So I plowed through The Magician just as fast as I plowed through The Alchemist and what else can I say that I didn’t already say about the first book? Does he still create interesting portraits of historical people and mythological legends? Yes. Does he still paint incredible pictures of places we thought we knew? Absolutely. Does it still drag a bit when the narrative is focused solely on the twins the stories are revolved around? Yes, unfortunately. Is it still an interesting and fun ride? Definitely.
Oh, what’s that? You could use with a few more details, you say? That didn’t really tell you anything, you say?
Well, the first thing you need to know is that he took the book international. The first book was focused mainly in San Francisco and California as a whole, with a foray into a forested shadow realm which existed on another plain of existence entirely. In this book, most of the characters have been whisked away to Paris, where they encounter new friends and new foes. Three more characters from the history books are re-imagined as centuries-old immortals, from The Joan of Arc, and Comtesse du St. Germain (who is now a DJ rock idol going by Germain who has a CD coming out, HA!) to Niccolo Machievelli, who is just as big a villain as Dr. John Dee, but written and staged as possibly more dangerous and cunning than Dr. John Dee could ever become.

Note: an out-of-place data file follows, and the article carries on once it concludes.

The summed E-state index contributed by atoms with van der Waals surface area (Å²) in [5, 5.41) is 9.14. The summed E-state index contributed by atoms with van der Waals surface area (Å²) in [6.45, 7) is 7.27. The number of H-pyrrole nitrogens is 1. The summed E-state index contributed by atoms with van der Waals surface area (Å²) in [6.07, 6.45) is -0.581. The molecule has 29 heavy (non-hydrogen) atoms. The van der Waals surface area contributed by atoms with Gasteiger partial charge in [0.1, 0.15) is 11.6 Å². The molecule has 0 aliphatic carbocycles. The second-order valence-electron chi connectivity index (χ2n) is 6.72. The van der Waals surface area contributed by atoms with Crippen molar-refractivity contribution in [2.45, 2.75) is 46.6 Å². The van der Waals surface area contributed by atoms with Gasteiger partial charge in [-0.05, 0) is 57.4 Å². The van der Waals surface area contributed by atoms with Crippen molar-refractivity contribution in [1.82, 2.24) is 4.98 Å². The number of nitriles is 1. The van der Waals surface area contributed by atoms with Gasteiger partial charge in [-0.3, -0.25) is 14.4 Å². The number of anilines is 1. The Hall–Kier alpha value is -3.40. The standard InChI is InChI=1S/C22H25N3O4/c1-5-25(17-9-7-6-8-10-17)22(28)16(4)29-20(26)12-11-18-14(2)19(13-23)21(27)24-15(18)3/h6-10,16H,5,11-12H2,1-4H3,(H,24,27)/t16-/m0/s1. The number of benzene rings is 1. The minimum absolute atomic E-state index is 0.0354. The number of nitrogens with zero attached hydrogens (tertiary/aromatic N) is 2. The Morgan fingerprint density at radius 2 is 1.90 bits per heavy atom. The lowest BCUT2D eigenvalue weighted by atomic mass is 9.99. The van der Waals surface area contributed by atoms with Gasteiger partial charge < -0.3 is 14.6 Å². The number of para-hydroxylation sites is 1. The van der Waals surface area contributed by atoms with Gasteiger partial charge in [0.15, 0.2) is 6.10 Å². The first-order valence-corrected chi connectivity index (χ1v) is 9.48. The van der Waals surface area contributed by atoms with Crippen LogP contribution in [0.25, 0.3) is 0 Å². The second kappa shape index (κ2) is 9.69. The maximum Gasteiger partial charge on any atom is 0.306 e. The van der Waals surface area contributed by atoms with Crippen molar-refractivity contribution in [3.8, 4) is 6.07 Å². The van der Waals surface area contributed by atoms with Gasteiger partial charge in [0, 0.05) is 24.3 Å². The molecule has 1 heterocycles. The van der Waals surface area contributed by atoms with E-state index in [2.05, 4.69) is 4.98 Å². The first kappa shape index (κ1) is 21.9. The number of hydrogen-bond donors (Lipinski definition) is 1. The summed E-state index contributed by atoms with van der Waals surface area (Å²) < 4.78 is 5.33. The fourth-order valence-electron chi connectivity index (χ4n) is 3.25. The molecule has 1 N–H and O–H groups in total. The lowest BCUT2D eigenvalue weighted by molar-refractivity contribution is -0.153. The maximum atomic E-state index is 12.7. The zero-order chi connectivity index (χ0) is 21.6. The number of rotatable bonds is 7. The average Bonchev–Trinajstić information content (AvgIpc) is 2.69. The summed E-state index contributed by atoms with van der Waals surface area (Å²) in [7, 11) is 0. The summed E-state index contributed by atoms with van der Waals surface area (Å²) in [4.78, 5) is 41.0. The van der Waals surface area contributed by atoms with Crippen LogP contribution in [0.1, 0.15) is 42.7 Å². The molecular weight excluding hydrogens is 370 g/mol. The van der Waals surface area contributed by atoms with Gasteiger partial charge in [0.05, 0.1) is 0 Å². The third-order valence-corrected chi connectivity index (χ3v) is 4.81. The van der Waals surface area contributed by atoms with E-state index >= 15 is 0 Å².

The places captured in the book are just as interesting and used in imaginative ways. The Eiffel tower becomes the center of an impromptu fireworks show, the streets of Paris are overcome by a rampaging beast, the catacombs underneath Paris are a lair for a very important elder. Magical showdowns take place in very important city landmarks, showcasing the author’s sense of place and how it can impact a story as much as the characters do.
But there was actually a second story line taking place halfway across the world, back in the San Francisco bay, in Alcatraz which also used the author’s sense of place to great effect, as well as continuing to elaborate on the mythological creatures we thought we knew (Sphinxes, Vampires, Crows, and Spiders Oh My!).
And again it’s obvious that the characters around whom the story is centered, the twins, are the least of the story. Yes they are important, and their characters are being developed in unique ways, but they still aren’t the draw for me. I don’t know if it is the unnecessary angst, or the redundancy the author feels he needs to build into their narrative when telling their story, but I’m less interested in them, especially when it’s just the two of them. They work better as ciphers for everyone else to tell their stories.
It’s paced well and it leaves you wanting more, which means I’ll be downloading and ripping through the third book ASAP. B+